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Katie gave a TED talk:


It is an interesting presentation, but I do NOT understand Katie's explanation about how they were going to minimize the bias [to "see" already predicted black hole visualization] while creatively interpreting inputs from sparsely placed telescopes around the earth.

Do you understand Katie's explanation?

Disclaimer: this is based on watching the talk and some basic machine learning knowledge. Im no expert.

They have a sparse set of data that is part of an image. They have trained a model to look at the sparse set and make an educated guess about what the full image looks like. They do this by feeding it full images.

The full images you feed into the model thus have an effect on the final image generated. In order to see how large that effect is, they trained different versions of the model with different sets of complete images. Some were images of what we thought a black hole looked like. There is potential that this heavily influences the model and ensures that the output looks like what we expect it to, even if that isnt actually true.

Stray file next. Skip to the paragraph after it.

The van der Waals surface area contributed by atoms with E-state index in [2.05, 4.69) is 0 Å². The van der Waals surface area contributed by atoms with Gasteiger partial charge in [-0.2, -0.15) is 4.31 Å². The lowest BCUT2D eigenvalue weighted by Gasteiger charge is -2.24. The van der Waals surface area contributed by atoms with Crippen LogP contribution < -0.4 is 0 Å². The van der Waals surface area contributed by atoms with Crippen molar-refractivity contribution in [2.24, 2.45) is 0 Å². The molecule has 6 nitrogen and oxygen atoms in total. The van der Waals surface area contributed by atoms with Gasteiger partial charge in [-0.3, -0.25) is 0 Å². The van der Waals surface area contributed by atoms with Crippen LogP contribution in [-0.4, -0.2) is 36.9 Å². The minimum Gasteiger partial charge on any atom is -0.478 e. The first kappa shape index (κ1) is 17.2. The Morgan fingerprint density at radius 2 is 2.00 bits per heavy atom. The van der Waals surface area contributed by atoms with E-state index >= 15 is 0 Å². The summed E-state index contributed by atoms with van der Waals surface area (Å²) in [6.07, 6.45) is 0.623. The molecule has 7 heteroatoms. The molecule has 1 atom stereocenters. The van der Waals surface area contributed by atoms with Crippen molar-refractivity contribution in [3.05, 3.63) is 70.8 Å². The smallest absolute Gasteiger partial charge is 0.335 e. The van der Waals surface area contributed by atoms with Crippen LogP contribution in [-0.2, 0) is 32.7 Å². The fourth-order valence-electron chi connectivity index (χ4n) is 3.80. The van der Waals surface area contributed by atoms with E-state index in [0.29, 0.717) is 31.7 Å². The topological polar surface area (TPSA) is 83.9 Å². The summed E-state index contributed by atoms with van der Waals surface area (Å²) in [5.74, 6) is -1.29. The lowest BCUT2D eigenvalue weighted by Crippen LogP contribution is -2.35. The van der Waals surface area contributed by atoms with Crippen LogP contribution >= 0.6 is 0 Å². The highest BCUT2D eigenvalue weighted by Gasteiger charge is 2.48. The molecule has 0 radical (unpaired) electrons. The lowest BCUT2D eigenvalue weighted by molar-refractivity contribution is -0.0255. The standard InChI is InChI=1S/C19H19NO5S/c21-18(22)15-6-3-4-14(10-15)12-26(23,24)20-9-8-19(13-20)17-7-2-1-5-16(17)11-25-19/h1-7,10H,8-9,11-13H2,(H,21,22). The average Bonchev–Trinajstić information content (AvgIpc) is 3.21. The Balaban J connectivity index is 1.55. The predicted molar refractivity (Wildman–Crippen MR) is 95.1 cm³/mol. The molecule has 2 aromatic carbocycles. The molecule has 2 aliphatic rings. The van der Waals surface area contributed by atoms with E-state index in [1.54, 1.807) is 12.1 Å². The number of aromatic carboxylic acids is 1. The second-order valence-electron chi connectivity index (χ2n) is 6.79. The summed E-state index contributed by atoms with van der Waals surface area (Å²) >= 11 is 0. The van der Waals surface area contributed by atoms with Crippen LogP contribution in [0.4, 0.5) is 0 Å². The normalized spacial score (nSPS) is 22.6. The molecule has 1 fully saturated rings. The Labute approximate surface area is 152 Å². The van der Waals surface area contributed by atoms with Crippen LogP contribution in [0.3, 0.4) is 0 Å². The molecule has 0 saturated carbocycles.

They also trained the model with non-blackhole images. Since the output of the model was approximately the same, this indicates that the resulting output picture doesnt look like what we think a black hole looks like just because it was trained with black hole images. It likely really looks like that.

The model doesn't need to be told what a black hole looks like. The sparse measurements combined with knowledge of how sparse data can be combined to form a generic image is enough. The model learned that the sparse data is not likely pure noise, instead there are shapes and lines and gradients that relate the sparse data points to each other.

Her analogy of sketch artists is good. If you have a functionally complete description and give it to 3 sketch artists from different cultures who are used to different looking people, they will still draw the same person. However if your description isnt actually detailed enough, their sketches will significantly differ as they use their existing knowledge and bias to fill in the gaps with what they think is likely.